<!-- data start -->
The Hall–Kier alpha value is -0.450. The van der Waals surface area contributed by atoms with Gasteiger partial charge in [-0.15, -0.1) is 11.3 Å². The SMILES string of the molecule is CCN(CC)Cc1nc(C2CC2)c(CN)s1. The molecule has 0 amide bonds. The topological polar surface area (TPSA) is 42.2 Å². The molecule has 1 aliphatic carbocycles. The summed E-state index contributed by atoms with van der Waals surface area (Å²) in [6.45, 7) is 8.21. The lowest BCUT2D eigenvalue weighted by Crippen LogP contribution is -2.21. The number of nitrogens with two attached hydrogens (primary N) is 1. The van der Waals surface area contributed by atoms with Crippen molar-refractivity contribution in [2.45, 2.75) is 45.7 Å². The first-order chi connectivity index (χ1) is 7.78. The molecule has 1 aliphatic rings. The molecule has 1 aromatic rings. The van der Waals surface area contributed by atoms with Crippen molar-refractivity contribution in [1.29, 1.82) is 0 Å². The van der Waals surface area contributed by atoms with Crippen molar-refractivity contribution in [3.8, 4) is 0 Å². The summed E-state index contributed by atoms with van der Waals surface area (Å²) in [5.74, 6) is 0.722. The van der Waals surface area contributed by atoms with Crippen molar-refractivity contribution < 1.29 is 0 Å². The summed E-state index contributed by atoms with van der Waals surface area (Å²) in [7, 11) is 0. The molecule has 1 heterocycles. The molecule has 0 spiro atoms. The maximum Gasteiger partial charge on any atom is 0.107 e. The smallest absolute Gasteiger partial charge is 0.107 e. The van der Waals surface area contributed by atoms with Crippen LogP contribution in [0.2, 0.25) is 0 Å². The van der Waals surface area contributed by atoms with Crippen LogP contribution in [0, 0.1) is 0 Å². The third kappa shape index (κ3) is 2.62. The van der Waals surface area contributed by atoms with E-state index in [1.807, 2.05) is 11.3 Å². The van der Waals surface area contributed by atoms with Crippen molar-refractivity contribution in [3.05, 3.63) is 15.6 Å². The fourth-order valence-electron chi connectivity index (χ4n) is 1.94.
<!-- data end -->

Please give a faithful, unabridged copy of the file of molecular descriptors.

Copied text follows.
The Hall–Kier alpha value is -0.450. The van der Waals surface area contributed by atoms with Gasteiger partial charge in [-0.15, -0.1) is 11.3 Å². The SMILES string of the molecule is CCN(CC)Cc1nc(C2CC2)c(CN)s1. The molecule has 0 amide bonds. The topological polar surface area (TPSA) is 42.2 Å². The molecule has 1 aliphatic carbocycles. The summed E-state index contributed by atoms with van der Waals surface area (Å²) in [6.45, 7) is 8.21. The lowest BCUT2D eigenvalue weighted by Crippen LogP contribution is -2.21. The number of nitrogens with two attached hydrogens (primary N) is 1. The van der Waals surface area contributed by atoms with Crippen molar-refractivity contribution in [2.45, 2.75) is 45.7 Å². The first-order chi connectivity index (χ1) is 7.78. The molecule has 1 aliphatic rings. The molecule has 1 aromatic rings. The van der Waals surface area contributed by atoms with Crippen molar-refractivity contribution in [1.29, 1.82) is 0 Å². The van der Waals surface area contributed by atoms with Crippen molar-refractivity contribution in [3.8, 4) is 0 Å². The summed E-state index contributed by atoms with van der Waals surface area (Å²) in [5.74, 6) is 0.722. The van der Waals surface area contributed by atoms with Crippen molar-refractivity contribution < 1.29 is 0 Å². The summed E-state index contributed by atoms with van der Waals surface area (Å²) in [7, 11) is 0. The molecule has 1 heterocycles. The molecule has 0 spiro atoms. The maximum Gasteiger partial charge on any atom is 0.107 e. The smallest absolute Gasteiger partial charge is 0.107 e. The van der Waals surface area contributed by atoms with Crippen LogP contribution in [0.2, 0.25) is 0 Å². The van der Waals surface area contributed by atoms with Crippen LogP contribution in [0, 0.1) is 0 Å². The third kappa shape index (κ3) is 2.62. The van der Waals surface area contributed by atoms with E-state index in [1.807, 2.05) is 11.3 Å². The van der Waals surface area contributed by atoms with Crippen molar-refractivity contribution in [3.05, 3.63) is 15.6 Å². The fourth-order valence-electron chi connectivity index (χ4n) is 1.94.